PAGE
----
We actually monitor – State Department folks go out and around all summer. We did 800 last year and the year before, 800 specific site visits, reaching thousands of people to see how the program is going. We have a 1-800 toll-free hotline that people can call 24 hours a day, 7 days a week. We also have a dedicated email address that people can write to us. But their first stop is always their American sponsor. So the American sponsors need to be responsive. And the partners that our American sponsors are working with in those countries, they need to be working closely together. And we’re very much looking at that relationship now between foreign partners and American sponsors, and we want the word to get out to participants of that program you’ve got to go to your sponsor, you’ve got to talk to your sponsor if you’re having problems because we can take action against an American sponsor. And the sponsor – we call sponsors really an exchange organization that they’re the ones who do – they match the people up with their placements.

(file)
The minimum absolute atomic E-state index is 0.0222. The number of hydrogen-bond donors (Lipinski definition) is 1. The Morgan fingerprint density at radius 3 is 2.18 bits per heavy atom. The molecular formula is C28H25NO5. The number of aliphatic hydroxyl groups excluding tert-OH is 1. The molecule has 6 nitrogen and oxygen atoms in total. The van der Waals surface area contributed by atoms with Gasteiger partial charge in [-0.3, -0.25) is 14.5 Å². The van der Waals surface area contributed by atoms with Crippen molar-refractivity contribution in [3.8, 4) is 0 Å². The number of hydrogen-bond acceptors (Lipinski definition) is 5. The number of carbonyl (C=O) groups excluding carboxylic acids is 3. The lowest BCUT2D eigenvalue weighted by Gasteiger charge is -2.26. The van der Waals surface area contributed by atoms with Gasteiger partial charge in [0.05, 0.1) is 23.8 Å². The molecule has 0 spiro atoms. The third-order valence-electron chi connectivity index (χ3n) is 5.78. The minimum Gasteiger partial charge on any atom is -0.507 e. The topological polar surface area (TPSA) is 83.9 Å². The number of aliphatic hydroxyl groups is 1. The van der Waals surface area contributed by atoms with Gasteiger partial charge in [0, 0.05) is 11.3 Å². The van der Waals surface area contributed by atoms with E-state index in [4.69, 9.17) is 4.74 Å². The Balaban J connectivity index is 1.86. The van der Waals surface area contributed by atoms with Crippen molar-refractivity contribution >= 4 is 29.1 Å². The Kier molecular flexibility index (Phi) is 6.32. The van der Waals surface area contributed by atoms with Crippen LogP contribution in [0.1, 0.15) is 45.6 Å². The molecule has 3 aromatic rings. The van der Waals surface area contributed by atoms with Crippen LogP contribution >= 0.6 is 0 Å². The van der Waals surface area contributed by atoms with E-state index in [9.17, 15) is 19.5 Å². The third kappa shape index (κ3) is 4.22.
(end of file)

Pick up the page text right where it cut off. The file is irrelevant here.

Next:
Thank you. That program though, just to say, it’s such a popular program because it offers – not everybody can come and do such a long program that you all are doing, and it gives university students this chance to use their summer to really increase their English language through on-the-job training. It’s very important that we stay closely – we look very closely at those placements and we go around every summer and visit people. But as a mechanism it’s really brilliant because university students – they don’t have to pay much to come and they get to come for a long time and meet – I mean, for three to four months – meet people from all over the world and make lasting American friends. And some – I don’t know, maybe some people here had done work and travel before coming, or they knew people. And often you see people coming for work and travel and then following up an internship or a trainingship for another way to come for a longer period of time.